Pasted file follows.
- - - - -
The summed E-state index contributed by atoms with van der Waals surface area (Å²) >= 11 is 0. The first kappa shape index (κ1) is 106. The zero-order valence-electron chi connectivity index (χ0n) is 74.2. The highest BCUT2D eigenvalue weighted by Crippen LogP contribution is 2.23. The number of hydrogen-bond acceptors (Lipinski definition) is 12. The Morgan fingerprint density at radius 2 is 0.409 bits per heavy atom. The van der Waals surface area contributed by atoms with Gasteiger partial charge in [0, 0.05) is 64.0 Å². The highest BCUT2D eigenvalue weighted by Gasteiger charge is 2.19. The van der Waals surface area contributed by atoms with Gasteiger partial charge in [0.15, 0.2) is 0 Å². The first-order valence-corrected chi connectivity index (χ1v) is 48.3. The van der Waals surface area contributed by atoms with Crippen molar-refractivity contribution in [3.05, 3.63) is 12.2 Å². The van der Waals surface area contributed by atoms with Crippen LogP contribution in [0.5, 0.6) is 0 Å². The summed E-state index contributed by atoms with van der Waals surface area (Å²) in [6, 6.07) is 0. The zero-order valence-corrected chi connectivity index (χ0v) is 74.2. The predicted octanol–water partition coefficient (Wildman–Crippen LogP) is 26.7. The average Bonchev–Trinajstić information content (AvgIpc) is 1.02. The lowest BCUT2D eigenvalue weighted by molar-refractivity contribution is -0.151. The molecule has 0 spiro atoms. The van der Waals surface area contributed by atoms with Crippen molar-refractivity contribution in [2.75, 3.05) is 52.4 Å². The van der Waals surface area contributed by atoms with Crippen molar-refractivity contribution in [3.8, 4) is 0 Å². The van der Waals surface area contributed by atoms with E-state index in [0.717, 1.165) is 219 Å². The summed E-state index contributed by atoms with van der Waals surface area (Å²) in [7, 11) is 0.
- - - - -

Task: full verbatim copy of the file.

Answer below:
The summed E-state index contributed by atoms with van der Waals surface area (Å²) >= 11 is 0. The first kappa shape index (κ1) is 106. The zero-order valence-electron chi connectivity index (χ0n) is 74.2. The highest BCUT2D eigenvalue weighted by Crippen LogP contribution is 2.23. The number of hydrogen-bond acceptors (Lipinski definition) is 12. The Morgan fingerprint density at radius 2 is 0.409 bits per heavy atom. The van der Waals surface area contributed by atoms with Gasteiger partial charge in [0, 0.05) is 64.0 Å². The highest BCUT2D eigenvalue weighted by Gasteiger charge is 2.19. The van der Waals surface area contributed by atoms with Gasteiger partial charge in [0.15, 0.2) is 0 Å². The first-order valence-corrected chi connectivity index (χ1v) is 48.3. The van der Waals surface area contributed by atoms with Crippen molar-refractivity contribution in [3.05, 3.63) is 12.2 Å². The van der Waals surface area contributed by atoms with Crippen LogP contribution in [0.5, 0.6) is 0 Å². The summed E-state index contributed by atoms with van der Waals surface area (Å²) in [6, 6.07) is 0. The zero-order valence-corrected chi connectivity index (χ0v) is 74.2. The predicted octanol–water partition coefficient (Wildman–Crippen LogP) is 26.7. The average Bonchev–Trinajstić information content (AvgIpc) is 1.02. The lowest BCUT2D eigenvalue weighted by molar-refractivity contribution is -0.151. The molecule has 0 spiro atoms. The van der Waals surface area contributed by atoms with Crippen molar-refractivity contribution in [2.75, 3.05) is 52.4 Å². The van der Waals surface area contributed by atoms with Crippen molar-refractivity contribution in [3.8, 4) is 0 Å². The van der Waals surface area contributed by atoms with E-state index in [0.717, 1.165) is 219 Å². The summed E-state index contributed by atoms with van der Waals surface area (Å²) in [7, 11) is 0.